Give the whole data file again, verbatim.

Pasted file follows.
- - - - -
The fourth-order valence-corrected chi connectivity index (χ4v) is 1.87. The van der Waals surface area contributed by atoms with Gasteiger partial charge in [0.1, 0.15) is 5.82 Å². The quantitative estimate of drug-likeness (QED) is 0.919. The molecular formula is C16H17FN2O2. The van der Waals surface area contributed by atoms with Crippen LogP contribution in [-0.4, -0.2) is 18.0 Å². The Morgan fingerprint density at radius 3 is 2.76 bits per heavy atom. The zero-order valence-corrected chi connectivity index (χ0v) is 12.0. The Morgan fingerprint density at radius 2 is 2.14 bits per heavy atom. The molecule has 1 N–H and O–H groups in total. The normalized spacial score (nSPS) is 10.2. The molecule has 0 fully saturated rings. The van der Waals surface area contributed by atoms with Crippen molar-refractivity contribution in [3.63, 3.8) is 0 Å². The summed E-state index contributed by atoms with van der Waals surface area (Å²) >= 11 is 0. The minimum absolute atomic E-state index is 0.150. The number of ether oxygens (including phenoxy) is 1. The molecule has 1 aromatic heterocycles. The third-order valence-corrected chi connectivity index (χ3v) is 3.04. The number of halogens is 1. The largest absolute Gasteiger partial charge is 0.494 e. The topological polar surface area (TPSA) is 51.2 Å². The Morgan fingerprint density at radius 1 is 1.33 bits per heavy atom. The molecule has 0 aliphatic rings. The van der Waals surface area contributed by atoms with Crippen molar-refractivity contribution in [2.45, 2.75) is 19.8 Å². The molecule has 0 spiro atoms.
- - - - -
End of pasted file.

The fourth-order valence-corrected chi connectivity index (χ4v) is 1.87. The van der Waals surface area contributed by atoms with Gasteiger partial charge in [0.1, 0.15) is 5.82 Å². The quantitative estimate of drug-likeness (QED) is 0.919. The molecular formula is C16H17FN2O2. The van der Waals surface area contributed by atoms with Crippen LogP contribution in [-0.4, -0.2) is 18.0 Å². The Morgan fingerprint density at radius 3 is 2.76 bits per heavy atom. The zero-order valence-corrected chi connectivity index (χ0v) is 12.0. The Morgan fingerprint density at radius 2 is 2.14 bits per heavy atom. The molecule has 1 N–H and O–H groups in total. The normalized spacial score (nSPS) is 10.2. The molecule has 0 fully saturated rings. The van der Waals surface area contributed by atoms with Crippen molar-refractivity contribution in [3.63, 3.8) is 0 Å². The summed E-state index contributed by atoms with van der Waals surface area (Å²) >= 11 is 0. The minimum absolute atomic E-state index is 0.150. The number of ether oxygens (including phenoxy) is 1. The molecule has 1 aromatic heterocycles. The third-order valence-corrected chi connectivity index (χ3v) is 3.04. The number of halogens is 1. The largest absolute Gasteiger partial charge is 0.494 e. The topological polar surface area (TPSA) is 51.2 Å². The Morgan fingerprint density at radius 1 is 1.33 bits per heavy atom. The molecule has 0 aliphatic rings. The van der Waals surface area contributed by atoms with Crippen molar-refractivity contribution in [2.45, 2.75) is 19.8 Å². The molecule has 0 spiro atoms.